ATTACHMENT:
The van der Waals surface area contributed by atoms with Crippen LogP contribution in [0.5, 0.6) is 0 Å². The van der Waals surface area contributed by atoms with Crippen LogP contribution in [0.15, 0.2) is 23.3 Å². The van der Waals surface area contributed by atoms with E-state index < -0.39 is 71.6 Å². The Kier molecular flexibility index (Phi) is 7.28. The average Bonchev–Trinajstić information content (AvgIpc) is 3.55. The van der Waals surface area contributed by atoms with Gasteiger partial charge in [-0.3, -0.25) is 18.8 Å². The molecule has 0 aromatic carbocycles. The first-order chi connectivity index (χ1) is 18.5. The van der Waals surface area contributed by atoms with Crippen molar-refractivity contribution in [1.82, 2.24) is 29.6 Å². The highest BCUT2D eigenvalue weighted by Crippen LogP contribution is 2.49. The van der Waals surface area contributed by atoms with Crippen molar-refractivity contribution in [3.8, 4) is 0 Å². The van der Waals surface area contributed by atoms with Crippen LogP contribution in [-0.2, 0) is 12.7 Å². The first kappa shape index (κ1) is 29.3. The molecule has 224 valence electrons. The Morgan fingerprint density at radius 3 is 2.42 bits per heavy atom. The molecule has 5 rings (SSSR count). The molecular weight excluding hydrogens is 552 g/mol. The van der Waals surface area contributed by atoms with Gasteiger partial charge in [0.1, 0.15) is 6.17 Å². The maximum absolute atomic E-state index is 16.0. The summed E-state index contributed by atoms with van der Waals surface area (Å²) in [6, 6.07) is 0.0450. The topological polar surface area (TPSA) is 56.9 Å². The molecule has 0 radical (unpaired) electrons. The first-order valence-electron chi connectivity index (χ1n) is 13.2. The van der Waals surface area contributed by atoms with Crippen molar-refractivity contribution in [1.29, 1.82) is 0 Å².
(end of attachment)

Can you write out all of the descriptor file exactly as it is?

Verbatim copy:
The van der Waals surface area contributed by atoms with Crippen LogP contribution in [0.5, 0.6) is 0 Å². The van der Waals surface area contributed by atoms with Crippen LogP contribution in [0.15, 0.2) is 23.3 Å². The van der Waals surface area contributed by atoms with E-state index < -0.39 is 71.6 Å². The Kier molecular flexibility index (Phi) is 7.28. The average Bonchev–Trinajstić information content (AvgIpc) is 3.55. The van der Waals surface area contributed by atoms with Gasteiger partial charge in [-0.3, -0.25) is 18.8 Å². The molecule has 0 aromatic carbocycles. The first-order chi connectivity index (χ1) is 18.5. The van der Waals surface area contributed by atoms with Crippen molar-refractivity contribution in [1.82, 2.24) is 29.6 Å². The highest BCUT2D eigenvalue weighted by Crippen LogP contribution is 2.49. The van der Waals surface area contributed by atoms with Crippen molar-refractivity contribution in [3.8, 4) is 0 Å². The van der Waals surface area contributed by atoms with Crippen LogP contribution in [-0.2, 0) is 12.7 Å². The first kappa shape index (κ1) is 29.3. The molecule has 224 valence electrons. The Morgan fingerprint density at radius 3 is 2.42 bits per heavy atom. The molecule has 5 rings (SSSR count). The molecular weight excluding hydrogens is 552 g/mol. The van der Waals surface area contributed by atoms with Gasteiger partial charge in [0.1, 0.15) is 6.17 Å². The maximum absolute atomic E-state index is 16.0. The summed E-state index contributed by atoms with van der Waals surface area (Å²) in [6, 6.07) is 0.0450. The topological polar surface area (TPSA) is 56.9 Å². The molecule has 0 radical (unpaired) electrons. The first-order valence-electron chi connectivity index (χ1n) is 13.2. The van der Waals surface area contributed by atoms with Crippen molar-refractivity contribution in [1.29, 1.82) is 0 Å².